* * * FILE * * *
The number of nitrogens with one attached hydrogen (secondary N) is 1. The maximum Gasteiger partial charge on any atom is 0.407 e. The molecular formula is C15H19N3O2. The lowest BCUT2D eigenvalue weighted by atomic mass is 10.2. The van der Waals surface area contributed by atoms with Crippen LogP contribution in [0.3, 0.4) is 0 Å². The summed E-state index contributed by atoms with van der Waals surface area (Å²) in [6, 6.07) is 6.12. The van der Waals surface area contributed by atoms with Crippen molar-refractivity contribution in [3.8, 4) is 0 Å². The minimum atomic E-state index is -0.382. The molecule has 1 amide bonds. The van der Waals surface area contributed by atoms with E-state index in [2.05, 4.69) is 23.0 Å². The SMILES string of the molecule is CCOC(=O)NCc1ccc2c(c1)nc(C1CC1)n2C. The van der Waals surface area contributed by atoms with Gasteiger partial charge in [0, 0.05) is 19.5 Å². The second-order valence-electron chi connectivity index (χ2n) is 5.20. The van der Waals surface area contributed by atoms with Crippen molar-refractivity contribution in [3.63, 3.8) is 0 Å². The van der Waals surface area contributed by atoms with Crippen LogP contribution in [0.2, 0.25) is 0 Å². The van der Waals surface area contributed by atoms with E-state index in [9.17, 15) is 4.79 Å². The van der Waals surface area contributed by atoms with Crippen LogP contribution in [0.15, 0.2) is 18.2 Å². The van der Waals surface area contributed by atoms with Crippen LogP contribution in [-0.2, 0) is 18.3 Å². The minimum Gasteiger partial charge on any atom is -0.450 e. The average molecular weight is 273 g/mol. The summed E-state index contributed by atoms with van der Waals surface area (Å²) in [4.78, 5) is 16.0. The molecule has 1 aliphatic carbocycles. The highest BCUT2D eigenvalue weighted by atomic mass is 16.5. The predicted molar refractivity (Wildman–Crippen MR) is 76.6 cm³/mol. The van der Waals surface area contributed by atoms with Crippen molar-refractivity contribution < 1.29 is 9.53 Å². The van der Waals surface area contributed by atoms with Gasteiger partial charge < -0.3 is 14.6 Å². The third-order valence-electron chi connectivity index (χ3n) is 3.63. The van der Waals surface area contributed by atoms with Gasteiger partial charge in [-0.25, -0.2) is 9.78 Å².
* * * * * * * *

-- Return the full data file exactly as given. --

The number of nitrogens with one attached hydrogen (secondary N) is 1. The maximum Gasteiger partial charge on any atom is 0.407 e. The molecular formula is C15H19N3O2. The lowest BCUT2D eigenvalue weighted by atomic mass is 10.2. The van der Waals surface area contributed by atoms with Crippen LogP contribution in [0.3, 0.4) is 0 Å². The summed E-state index contributed by atoms with van der Waals surface area (Å²) in [6, 6.07) is 6.12. The van der Waals surface area contributed by atoms with Crippen molar-refractivity contribution in [3.8, 4) is 0 Å². The minimum atomic E-state index is -0.382. The molecule has 1 amide bonds. The van der Waals surface area contributed by atoms with E-state index in [2.05, 4.69) is 23.0 Å². The SMILES string of the molecule is CCOC(=O)NCc1ccc2c(c1)nc(C1CC1)n2C. The van der Waals surface area contributed by atoms with Gasteiger partial charge in [0, 0.05) is 19.5 Å². The second-order valence-electron chi connectivity index (χ2n) is 5.20. The van der Waals surface area contributed by atoms with Crippen molar-refractivity contribution in [3.63, 3.8) is 0 Å². The van der Waals surface area contributed by atoms with Crippen LogP contribution in [0.2, 0.25) is 0 Å². The van der Waals surface area contributed by atoms with E-state index in [9.17, 15) is 4.79 Å². The van der Waals surface area contributed by atoms with Crippen LogP contribution in [0.15, 0.2) is 18.2 Å². The van der Waals surface area contributed by atoms with Crippen LogP contribution in [-0.2, 0) is 18.3 Å². The minimum Gasteiger partial charge on any atom is -0.450 e. The average molecular weight is 273 g/mol. The summed E-state index contributed by atoms with van der Waals surface area (Å²) in [4.78, 5) is 16.0. The molecule has 1 aliphatic carbocycles. The highest BCUT2D eigenvalue weighted by atomic mass is 16.5. The predicted molar refractivity (Wildman–Crippen MR) is 76.6 cm³/mol. The van der Waals surface area contributed by atoms with Crippen molar-refractivity contribution < 1.29 is 9.53 Å². The van der Waals surface area contributed by atoms with Gasteiger partial charge < -0.3 is 14.6 Å². The third-order valence-electron chi connectivity index (χ3n) is 3.63. The van der Waals surface area contributed by atoms with Gasteiger partial charge in [-0.25, -0.2) is 9.78 Å².